While the focus of the project I’m working on for Mouth is definitely spirits, we are putting together a terrific small wine selection. And it’s been a great excuse for me to focus on American wineries that are pushing the envelope with techniques and flavors rather than playing it safe and making the kinds of wines that make me turn to the old world all too often.
Yountville Sémillon made by Dirty & Rowdy Family Winery is a perfect example. Sémillon is rarely grown in the US. And this one was fermented both on it’s skins for 2 weeks before splitting into a steel tank and into a mix of American and French oak casks, and without the skins in a “concrete egg”. The wines are blended just before bottling to produce a cloudy and bone-dry white wine with an earthy acidity. It’s crisp but fascinating and an amazing display of the kind of wine making going on in select pockets of California today.
While I am the first to admit that the conglomeration of brands into huge distilling corporations hasn’t been as disastrous as some people say, I still love when an independent distiller makes a name for itself in the middle of a traditional distilling hub that has all been bought out. For example Town Branch Bourbon from the folks at Kentucky Ales in Lexington, KY. They’re the only independent distillery on the famous Kentucky Bourbon Trail & their Bourbon is classically fantastic without being painfully expensive. A very neat trick to pull off in an era when whiskey is going extreme in both flavor & price. I have a feeling I’ll be recommending this bottle a lot once Mouth Spirits is fully-operational.
It’s only day 3 of my new job and I’ve already got to sample some very fun spirits. Today’s tasting featuring the Leatherbee Distillers line was a nice highlight. Especially their Malort: a craft version of Chicago’s infamously challenging dive bar cheap shot of choice. It’s spicy, herbal and generally odd good fun. I’d drink it as a digestivo but I could see folks trying it in a bunch of cocktails. And it will definitely be thrown down in shots at some of the decidedly non-divey bars which can their hands on some bottles.
I’ve accepted a position with Mouth.com to work in the spirits and wine division and the brick-and-mortar store they are opening. This is an amazing and exciting opportunity to help build something new while working with some really talented and passionate people. The bad news is this means I will not be able to take any new consulting work. However I will likely continue to teach the classes I have already booked at ICE and 92Y, and there might be more classes coming up as part of my work with Mouth.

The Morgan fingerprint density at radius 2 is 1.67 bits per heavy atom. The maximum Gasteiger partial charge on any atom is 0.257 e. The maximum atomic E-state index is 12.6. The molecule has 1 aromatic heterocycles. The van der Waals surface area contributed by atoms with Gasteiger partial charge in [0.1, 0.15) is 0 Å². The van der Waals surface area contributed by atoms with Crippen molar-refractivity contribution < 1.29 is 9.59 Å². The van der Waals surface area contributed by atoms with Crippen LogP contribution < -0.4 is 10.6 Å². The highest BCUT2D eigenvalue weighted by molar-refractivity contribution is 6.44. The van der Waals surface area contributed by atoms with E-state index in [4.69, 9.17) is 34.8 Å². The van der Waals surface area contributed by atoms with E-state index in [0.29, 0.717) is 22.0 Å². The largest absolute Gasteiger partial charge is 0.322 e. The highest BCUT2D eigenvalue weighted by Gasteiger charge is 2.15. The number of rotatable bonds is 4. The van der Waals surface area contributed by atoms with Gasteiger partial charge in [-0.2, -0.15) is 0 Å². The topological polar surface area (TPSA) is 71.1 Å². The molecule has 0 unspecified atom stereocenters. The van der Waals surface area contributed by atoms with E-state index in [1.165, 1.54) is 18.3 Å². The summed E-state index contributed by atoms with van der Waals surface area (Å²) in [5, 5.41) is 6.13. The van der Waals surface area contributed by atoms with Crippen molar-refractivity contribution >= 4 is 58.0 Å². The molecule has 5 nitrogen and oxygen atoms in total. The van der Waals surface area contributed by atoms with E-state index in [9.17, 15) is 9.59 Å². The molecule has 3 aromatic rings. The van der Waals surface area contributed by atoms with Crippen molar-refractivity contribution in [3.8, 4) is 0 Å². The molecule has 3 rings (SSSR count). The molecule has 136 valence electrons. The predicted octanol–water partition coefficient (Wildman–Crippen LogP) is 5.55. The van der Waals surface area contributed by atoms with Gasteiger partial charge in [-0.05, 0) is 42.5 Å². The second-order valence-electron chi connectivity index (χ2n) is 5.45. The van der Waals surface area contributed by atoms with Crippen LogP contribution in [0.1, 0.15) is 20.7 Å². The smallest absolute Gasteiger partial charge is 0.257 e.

As always, I will post up-to-date information here and I look forward to helping even more people connect with their perfect drink.
Just about everyone knows about cellering wine. Storing certain wines which will improve with age & knowing when to open them to get the best flavor is a well established practice. But despite there being some traditions similar with certain old-world beers, it’s only recently become part of the current beer boom. Last night while sampling some selections from Brooklyn Brewery’s cache generously poured by brewmaster Garrett Oliver & his team of brewers it was easy to taste the difference in a few years of age on their Black Chocolate Stout. And all the while I was regaled of tales of staggering prices paid for rare & old bottles sold from the collection of one of the craft beer industry’s earliest & staunchest supporters who was well ahead of the curve. I myself had held on to a bottle of Fuller’s Vintage Ale from 1998 that I opened last year & despite the label warning to drink it within 5 years it was spectacular after 15 years. I’m curious to see how many beer-centric bars & restaurants will start their own cellering programs, & what price people will be willing to pay for these older beers.